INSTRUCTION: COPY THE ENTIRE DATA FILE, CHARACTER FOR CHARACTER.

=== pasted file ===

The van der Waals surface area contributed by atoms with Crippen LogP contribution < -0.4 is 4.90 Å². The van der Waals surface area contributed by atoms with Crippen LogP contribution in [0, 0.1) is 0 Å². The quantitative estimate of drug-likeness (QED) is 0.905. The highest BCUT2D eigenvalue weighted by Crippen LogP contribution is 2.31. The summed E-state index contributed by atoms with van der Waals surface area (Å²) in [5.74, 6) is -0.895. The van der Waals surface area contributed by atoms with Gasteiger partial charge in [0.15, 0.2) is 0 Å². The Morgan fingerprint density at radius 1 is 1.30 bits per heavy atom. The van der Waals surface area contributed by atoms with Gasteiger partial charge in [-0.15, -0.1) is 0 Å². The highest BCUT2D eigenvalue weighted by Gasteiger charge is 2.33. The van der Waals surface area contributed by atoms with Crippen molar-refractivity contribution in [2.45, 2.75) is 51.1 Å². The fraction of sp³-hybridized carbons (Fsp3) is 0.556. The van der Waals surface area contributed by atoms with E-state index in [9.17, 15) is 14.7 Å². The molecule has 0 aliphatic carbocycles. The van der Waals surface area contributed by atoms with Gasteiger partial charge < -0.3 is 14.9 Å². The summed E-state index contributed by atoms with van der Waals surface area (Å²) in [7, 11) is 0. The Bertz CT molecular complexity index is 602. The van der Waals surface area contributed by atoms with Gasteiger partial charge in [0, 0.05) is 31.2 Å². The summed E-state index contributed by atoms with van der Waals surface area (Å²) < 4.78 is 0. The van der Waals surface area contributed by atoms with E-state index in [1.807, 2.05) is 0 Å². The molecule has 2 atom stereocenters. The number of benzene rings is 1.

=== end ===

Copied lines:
The van der Waals surface area contributed by atoms with Crippen LogP contribution < -0.4 is 4.90 Å². The van der Waals surface area contributed by atoms with Crippen LogP contribution in [0, 0.1) is 0 Å². The quantitative estimate of drug-likeness (QED) is 0.905. The highest BCUT2D eigenvalue weighted by Crippen LogP contribution is 2.31. The summed E-state index contributed by atoms with van der Waals surface area (Å²) in [5.74, 6) is -0.895. The van der Waals surface area contributed by atoms with Gasteiger partial charge in [0.15, 0.2) is 0 Å². The Morgan fingerprint density at radius 1 is 1.30 bits per heavy atom. The van der Waals surface area contributed by atoms with Gasteiger partial charge in [-0.15, -0.1) is 0 Å². The highest BCUT2D eigenvalue weighted by Gasteiger charge is 2.33. The van der Waals surface area contributed by atoms with Crippen molar-refractivity contribution in [2.45, 2.75) is 51.1 Å². The fraction of sp³-hybridized carbons (Fsp3) is 0.556. The van der Waals surface area contributed by atoms with E-state index in [9.17, 15) is 14.7 Å². The molecule has 0 aliphatic carbocycles. The van der Waals surface area contributed by atoms with Gasteiger partial charge < -0.3 is 14.9 Å². The summed E-state index contributed by atoms with van der Waals surface area (Å²) in [7, 11) is 0. The Bertz CT molecular complexity index is 602. The van der Waals surface area contributed by atoms with Gasteiger partial charge in [0, 0.05) is 31.2 Å². The summed E-state index contributed by atoms with van der Waals surface area (Å²) < 4.78 is 0. The van der Waals surface area contributed by atoms with E-state index in [1.807, 2.05) is 0 Å². The molecule has 2 atom stereocenters. The number of benzene rings is 1.